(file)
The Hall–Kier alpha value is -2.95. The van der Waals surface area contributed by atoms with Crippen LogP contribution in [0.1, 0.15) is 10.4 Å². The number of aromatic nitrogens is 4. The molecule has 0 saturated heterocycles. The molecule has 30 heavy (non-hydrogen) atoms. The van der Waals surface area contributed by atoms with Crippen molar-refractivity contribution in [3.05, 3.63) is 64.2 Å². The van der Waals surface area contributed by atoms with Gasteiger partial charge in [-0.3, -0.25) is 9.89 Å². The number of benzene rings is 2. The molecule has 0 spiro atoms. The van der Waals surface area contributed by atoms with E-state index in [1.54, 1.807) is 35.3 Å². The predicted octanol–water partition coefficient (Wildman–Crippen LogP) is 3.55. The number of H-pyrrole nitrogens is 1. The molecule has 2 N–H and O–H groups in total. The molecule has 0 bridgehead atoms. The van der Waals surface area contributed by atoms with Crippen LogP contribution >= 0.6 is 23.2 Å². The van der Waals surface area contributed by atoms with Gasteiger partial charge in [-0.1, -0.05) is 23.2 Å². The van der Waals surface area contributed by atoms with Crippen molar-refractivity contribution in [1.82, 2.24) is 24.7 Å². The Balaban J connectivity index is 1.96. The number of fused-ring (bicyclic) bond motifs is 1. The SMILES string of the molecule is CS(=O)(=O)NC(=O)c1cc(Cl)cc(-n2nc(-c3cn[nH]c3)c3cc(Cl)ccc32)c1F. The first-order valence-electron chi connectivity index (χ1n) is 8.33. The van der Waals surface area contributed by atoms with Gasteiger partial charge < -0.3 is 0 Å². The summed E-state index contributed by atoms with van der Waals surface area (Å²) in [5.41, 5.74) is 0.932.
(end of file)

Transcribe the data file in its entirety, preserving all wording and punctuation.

The Hall–Kier alpha value is -2.95. The van der Waals surface area contributed by atoms with Crippen LogP contribution in [0.1, 0.15) is 10.4 Å². The number of aromatic nitrogens is 4. The molecule has 0 saturated heterocycles. The molecule has 30 heavy (non-hydrogen) atoms. The van der Waals surface area contributed by atoms with Crippen molar-refractivity contribution in [3.05, 3.63) is 64.2 Å². The van der Waals surface area contributed by atoms with Gasteiger partial charge in [-0.3, -0.25) is 9.89 Å². The number of benzene rings is 2. The molecule has 0 spiro atoms. The van der Waals surface area contributed by atoms with E-state index in [1.54, 1.807) is 35.3 Å². The predicted octanol–water partition coefficient (Wildman–Crippen LogP) is 3.55. The number of H-pyrrole nitrogens is 1. The molecule has 2 N–H and O–H groups in total. The molecule has 0 bridgehead atoms. The van der Waals surface area contributed by atoms with Crippen LogP contribution >= 0.6 is 23.2 Å². The van der Waals surface area contributed by atoms with Gasteiger partial charge in [-0.1, -0.05) is 23.2 Å². The van der Waals surface area contributed by atoms with Crippen molar-refractivity contribution in [1.82, 2.24) is 24.7 Å². The Balaban J connectivity index is 1.96. The number of fused-ring (bicyclic) bond motifs is 1. The SMILES string of the molecule is CS(=O)(=O)NC(=O)c1cc(Cl)cc(-n2nc(-c3cn[nH]c3)c3cc(Cl)ccc32)c1F. The first-order valence-electron chi connectivity index (χ1n) is 8.33. The van der Waals surface area contributed by atoms with Gasteiger partial charge < -0.3 is 0 Å². The summed E-state index contributed by atoms with van der Waals surface area (Å²) in [5.41, 5.74) is 0.932.